Tracey Addison looks down at her feet. She is standing in a garden outside Sunnybrook Hospital, remembering.
“I felt as though we were in quicksand. We couldn’t move fast enough to help my son and all the while he was spiralling downwards,” Addison says. “My fear was that we would lose him.”
Addison’s son, Jason, was diagnosed with anxiety, depression and oppositional defiant disorder in 2012. At only 13, Jason wasn’t equipped to handle Toronto’s mental health system alone. Addison felt equally inadequate.
“We really struggled to find the right resources for him. It was frustrating because we felt that we had enough wherewithal to find the right kinds of supports for him,” Addison explains. “But we were constantly faced with, ‘I’m sorry, it’s not the right fit,’ or ‘we have a long wait list’.”
Securing proper help is difficult when it comes to mental illness, especially for youth. Jason felt limited by his anxiety; it was difficult for him to leave his house and taking public transportation terrified him usually leading to panic attacks. Getting helped seemed almost impossible.
Addressing an overburdened mental health system with family support
After years of failing to find adequate help, Addison came across Sunnybrook Hospital’s Family Navigation Project. Developed in 2013, the Family Navigation Project helps the families of youth 13-26 struggling with mental illness and addiction. Each family is put in touch with a “navigator” who helps guide them through Toronto’s mental health system and shows them the resources that best fit their situation.
“It was a godsend,” Addison says, describing the project. “I really believe that if we hadn’t found the Family Navigation Project and hadn’t been connected to the resources they found for us, we may not have had a positive outcome.”
The project began when a group of Toronto parents wanted change. They were confused and lost in Toronto’s mental health system. With the leadership of Sunnybrook Hospital’s brain science researcher, Anthony Levitt, they created a program to better treat cases of youth mental illness.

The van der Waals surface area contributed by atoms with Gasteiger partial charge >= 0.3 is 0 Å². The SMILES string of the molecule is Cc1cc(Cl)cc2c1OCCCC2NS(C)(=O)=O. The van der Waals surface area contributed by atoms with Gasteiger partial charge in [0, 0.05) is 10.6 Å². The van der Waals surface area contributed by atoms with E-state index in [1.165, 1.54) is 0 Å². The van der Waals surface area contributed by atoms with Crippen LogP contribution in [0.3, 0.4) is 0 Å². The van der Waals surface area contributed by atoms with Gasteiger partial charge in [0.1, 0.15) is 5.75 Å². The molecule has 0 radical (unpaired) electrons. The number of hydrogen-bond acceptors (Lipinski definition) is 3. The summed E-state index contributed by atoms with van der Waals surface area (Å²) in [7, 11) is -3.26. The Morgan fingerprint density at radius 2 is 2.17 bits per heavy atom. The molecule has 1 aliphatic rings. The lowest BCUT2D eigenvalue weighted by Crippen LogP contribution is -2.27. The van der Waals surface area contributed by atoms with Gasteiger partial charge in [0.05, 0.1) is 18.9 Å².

“That was a lot to go through from 19 to 20 years old. I ended up wanting to do the same thing as my dad the year following him taking his life. But I managed to get through it.” -Kevin Rempel
Levitt explored the parents’ concerns and realized their legitimacy. He chose to solve the issue by designing the project to allow families to go through the system together and receive counselling as a unit. As well the youth would receive individual therapy treatments.
“If you take a family approach, you get more activation. There’s more chance the youth is going to follow through and that they’ll have the support they need,” Levitt says.
Levitt and his team approached the organizers of the RBC Race For The Kids in 2012 with their plans for the Family Navigation Project. Receiving only positive feedback and support, the global fundraising race began financing the project and is still its sole funder. This past race raised approximately $2.5 million for the project, from its more than 9,000 participants.
“This year’s race day was magical,” Addison lights up. “The energy was fantastic. It was a great show of support for youth mental health and addiction.”
A growing race to support youth mental health
Paralympian and mental health advocate, Kevin Rempel, volunteered for this year’s race. His connection to the Family Navigation Project comes from his own family’s struggle and how he wants youth to have access to resources he never had.
Rempel’s father, Gerry, became a complete paraplegic after a devastating fall in 2002. Four years later, Rempel himself crashed his dirt bike and became a partial paraplegic. Gerry was unable to fight the depression and addiction that came as a result of his paraplegia and died by suicide one year into Rempel’s recovery.
“That was a lot to go through from 19 to 20 years old. I ended up wanting to do the same thing as my dad the year following him taking his life,” Kevin remembers. “But I managed to get through it.”
Rempel uses his story to help others suffering with mental illness. He has built his life around giving youth confidence to speak out about their struggle and courage to fight through it. He supports and advocates for the Family Navigation Project.
“The project is providing the direction needed for people when they get lost in the system,” Rempel says. “A lot of people need help and then they end up waiting for six months to see someone, just to find out it’s the wrong person.”
The Family Navigation Project aims to forgo that process and bring help directly to families that need it. It has helped more than 1,800 families since its inception four years ago and is one of multiple efforts in making Toronto’s mental health system more accessible.
Jason Addison has found success in the Family Navigation Project. He received therapy that has helped him overcome some of his anxiety and helped him to be successful in taking the TTC. He is also working towards his GED after his struggle had him falling behind in school.
“It’s been very hopeful, my son is doing well,” Addison smiles. “He’s really benefitted from some of the therapies and our family has benefitted from being involved.”
Tracey Addison is now a navigator with the Family Navigation Project. She has worked with the project for two years and loves helping other families manage situations similar to her own.